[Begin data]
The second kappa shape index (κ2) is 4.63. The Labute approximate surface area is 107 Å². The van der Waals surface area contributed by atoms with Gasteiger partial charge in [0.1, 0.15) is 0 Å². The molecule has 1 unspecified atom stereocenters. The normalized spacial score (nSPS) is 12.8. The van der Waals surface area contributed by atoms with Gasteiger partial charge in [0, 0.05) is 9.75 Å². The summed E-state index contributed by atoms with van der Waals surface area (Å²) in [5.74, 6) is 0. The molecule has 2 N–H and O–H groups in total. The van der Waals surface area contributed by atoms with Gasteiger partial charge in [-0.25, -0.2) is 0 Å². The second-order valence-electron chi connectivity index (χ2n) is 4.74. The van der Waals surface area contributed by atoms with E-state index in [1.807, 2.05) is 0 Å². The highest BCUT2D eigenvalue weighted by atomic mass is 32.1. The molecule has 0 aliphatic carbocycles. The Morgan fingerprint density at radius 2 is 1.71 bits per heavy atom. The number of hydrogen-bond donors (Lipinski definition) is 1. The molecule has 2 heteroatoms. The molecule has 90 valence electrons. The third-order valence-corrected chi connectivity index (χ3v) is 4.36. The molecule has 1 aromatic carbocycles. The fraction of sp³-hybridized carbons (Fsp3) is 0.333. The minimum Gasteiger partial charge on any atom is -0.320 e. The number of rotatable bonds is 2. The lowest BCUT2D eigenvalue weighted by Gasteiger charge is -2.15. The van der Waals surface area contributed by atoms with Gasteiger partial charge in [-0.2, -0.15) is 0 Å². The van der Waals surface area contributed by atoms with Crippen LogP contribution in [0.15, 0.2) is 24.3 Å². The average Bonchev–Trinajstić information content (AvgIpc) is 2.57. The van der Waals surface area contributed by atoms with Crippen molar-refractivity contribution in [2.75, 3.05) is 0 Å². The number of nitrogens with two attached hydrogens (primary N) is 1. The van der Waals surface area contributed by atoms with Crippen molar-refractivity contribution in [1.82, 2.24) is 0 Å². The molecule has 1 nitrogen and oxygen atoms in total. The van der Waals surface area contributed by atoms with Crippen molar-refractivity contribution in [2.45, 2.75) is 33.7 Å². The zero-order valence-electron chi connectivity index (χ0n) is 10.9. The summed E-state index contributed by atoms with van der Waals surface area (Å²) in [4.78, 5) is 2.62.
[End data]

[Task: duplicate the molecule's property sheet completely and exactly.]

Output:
The second kappa shape index (κ2) is 4.63. The Labute approximate surface area is 107 Å². The van der Waals surface area contributed by atoms with Gasteiger partial charge in [0.1, 0.15) is 0 Å². The molecule has 1 unspecified atom stereocenters. The normalized spacial score (nSPS) is 12.8. The van der Waals surface area contributed by atoms with Gasteiger partial charge in [0, 0.05) is 9.75 Å². The summed E-state index contributed by atoms with van der Waals surface area (Å²) in [5.74, 6) is 0. The molecule has 2 N–H and O–H groups in total. The van der Waals surface area contributed by atoms with Gasteiger partial charge in [-0.25, -0.2) is 0 Å². The second-order valence-electron chi connectivity index (χ2n) is 4.74. The van der Waals surface area contributed by atoms with E-state index in [1.807, 2.05) is 0 Å². The highest BCUT2D eigenvalue weighted by atomic mass is 32.1. The molecule has 0 aliphatic carbocycles. The Morgan fingerprint density at radius 2 is 1.71 bits per heavy atom. The number of hydrogen-bond donors (Lipinski definition) is 1. The molecule has 2 heteroatoms. The molecule has 90 valence electrons. The third-order valence-corrected chi connectivity index (χ3v) is 4.36. The molecule has 1 aromatic carbocycles. The fraction of sp³-hybridized carbons (Fsp3) is 0.333. The minimum Gasteiger partial charge on any atom is -0.320 e. The number of rotatable bonds is 2. The lowest BCUT2D eigenvalue weighted by Gasteiger charge is -2.15. The van der Waals surface area contributed by atoms with Gasteiger partial charge in [-0.2, -0.15) is 0 Å². The van der Waals surface area contributed by atoms with Crippen LogP contribution in [0.15, 0.2) is 24.3 Å². The average Bonchev–Trinajstić information content (AvgIpc) is 2.57. The van der Waals surface area contributed by atoms with Crippen molar-refractivity contribution in [2.75, 3.05) is 0 Å². The number of nitrogens with two attached hydrogens (primary N) is 1. The van der Waals surface area contributed by atoms with Crippen molar-refractivity contribution in [1.82, 2.24) is 0 Å². The molecule has 1 nitrogen and oxygen atoms in total. The van der Waals surface area contributed by atoms with Crippen molar-refractivity contribution in [2.45, 2.75) is 33.7 Å². The zero-order valence-electron chi connectivity index (χ0n) is 10.9. The summed E-state index contributed by atoms with van der Waals surface area (Å²) in [4.78, 5) is 2.62.